Fortinet – Key Objective
In India, we have a Technical Assistance Centre (TAC) situated in Bengaluru (Bangalore). Besides providing Level 1, Level 2 and Level 3 phone support to Indian and the South Asian Association for Regional Cooperation (SAARC) customers, Fortinets team at the TAC will oversee professional services and technical account management, ensuring expert and timely deployment of local projects.
The company has also invested in highly skilled engineering resources to help customers solve difficult technical issues and deploy complex architectural designs and implementations. These resident engineers will have direct access to Fortinets developers and support resources for on-site or off-site implementations, and will ensure a timely, precise and complete service experience for customers.
Our professional & support services are designed to ensure critical replacements and technical assistance are readily available to customers at any point of time to ensure business continuity. Our support service complements our world-class technology solutions with enterprise-grade support to match our customers needs and expectations.
In terms of data protection, healthcare stakeholders are witnessing more challenges now than ever, as we now not only have vulnerable digital connected medical devices but also home-based digital health devices with no in-built security measures. How is Fortinet planning to confront this challenge in a largely unregulated country like India?
Today, everything from heart monitors to IV pumps can be networked, automatically interfacing with EHR systems and providing real-time alerts to healthcare providers. From the perspective of patient care and operational efficiency, this is a good thing. From a security perspective, its a potential nightmare.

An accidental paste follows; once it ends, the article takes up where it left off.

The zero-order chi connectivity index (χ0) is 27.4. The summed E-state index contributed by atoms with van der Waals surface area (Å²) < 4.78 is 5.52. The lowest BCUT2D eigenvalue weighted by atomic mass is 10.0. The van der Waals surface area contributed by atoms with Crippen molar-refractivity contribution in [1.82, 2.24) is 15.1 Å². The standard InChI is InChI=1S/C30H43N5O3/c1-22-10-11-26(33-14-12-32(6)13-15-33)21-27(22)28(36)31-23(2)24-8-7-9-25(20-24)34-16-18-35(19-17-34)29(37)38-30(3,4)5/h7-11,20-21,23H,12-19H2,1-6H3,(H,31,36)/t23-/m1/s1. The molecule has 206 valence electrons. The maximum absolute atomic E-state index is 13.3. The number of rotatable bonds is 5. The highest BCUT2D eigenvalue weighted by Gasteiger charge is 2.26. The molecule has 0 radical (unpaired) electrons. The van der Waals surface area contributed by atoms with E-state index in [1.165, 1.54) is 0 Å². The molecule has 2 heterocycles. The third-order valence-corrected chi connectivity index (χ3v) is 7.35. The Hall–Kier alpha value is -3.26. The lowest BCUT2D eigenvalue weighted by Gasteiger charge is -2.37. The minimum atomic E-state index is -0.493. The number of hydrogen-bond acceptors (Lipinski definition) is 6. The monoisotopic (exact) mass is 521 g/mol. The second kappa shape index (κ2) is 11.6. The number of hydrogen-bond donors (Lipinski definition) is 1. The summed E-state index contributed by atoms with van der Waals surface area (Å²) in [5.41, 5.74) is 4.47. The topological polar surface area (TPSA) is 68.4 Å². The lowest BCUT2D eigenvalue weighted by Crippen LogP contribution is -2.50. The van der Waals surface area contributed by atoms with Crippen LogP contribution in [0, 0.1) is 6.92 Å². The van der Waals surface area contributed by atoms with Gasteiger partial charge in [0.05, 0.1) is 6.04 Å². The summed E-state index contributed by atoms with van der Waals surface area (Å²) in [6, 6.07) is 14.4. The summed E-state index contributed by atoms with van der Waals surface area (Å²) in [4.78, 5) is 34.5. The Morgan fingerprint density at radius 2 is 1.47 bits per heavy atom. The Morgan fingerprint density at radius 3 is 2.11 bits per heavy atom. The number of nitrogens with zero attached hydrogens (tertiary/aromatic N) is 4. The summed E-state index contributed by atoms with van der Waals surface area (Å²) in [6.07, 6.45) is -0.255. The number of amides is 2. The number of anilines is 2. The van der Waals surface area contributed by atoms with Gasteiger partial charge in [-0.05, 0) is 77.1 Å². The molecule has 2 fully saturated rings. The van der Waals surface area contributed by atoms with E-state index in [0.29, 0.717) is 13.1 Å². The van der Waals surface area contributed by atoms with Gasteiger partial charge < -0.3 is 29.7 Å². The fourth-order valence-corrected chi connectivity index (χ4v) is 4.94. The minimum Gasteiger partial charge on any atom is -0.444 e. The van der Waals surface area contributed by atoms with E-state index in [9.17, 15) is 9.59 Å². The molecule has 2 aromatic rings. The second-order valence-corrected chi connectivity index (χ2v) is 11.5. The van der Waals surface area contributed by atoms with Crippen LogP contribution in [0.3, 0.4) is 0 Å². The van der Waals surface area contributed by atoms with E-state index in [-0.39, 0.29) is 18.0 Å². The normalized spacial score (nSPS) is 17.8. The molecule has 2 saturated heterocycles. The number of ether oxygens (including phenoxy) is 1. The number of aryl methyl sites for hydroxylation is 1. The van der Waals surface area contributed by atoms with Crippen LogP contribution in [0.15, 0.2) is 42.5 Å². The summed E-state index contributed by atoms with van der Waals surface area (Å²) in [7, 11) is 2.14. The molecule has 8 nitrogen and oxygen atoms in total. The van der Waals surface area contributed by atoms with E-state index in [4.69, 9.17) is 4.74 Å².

Most of these devices, as well as magnetic resonance imaging (MRI) machines, computed tomography (CT) scanners and countless other diagnostic machines were never designed with security in mind. Many diagnostic systems use off-the-shelf operating systems, such as Microsoft Windows, while other devices use purpose-built software designed to collect data – not keep it safe.
Device proliferation isnt just occurring in hospitals. An increasing numbers of home health devices, mobile apps, wearables, and more are collecting and transmitting personal health information. Not only do these devices and apps potentially expose patient data (or at least fail to adequately protect it), but they also often interface directly with EHR and clinical data systems. When everything from a home glucose monitor to an iPhone app can become part of the attack surface, it should become clear just how badly exposed healthcare institutions are.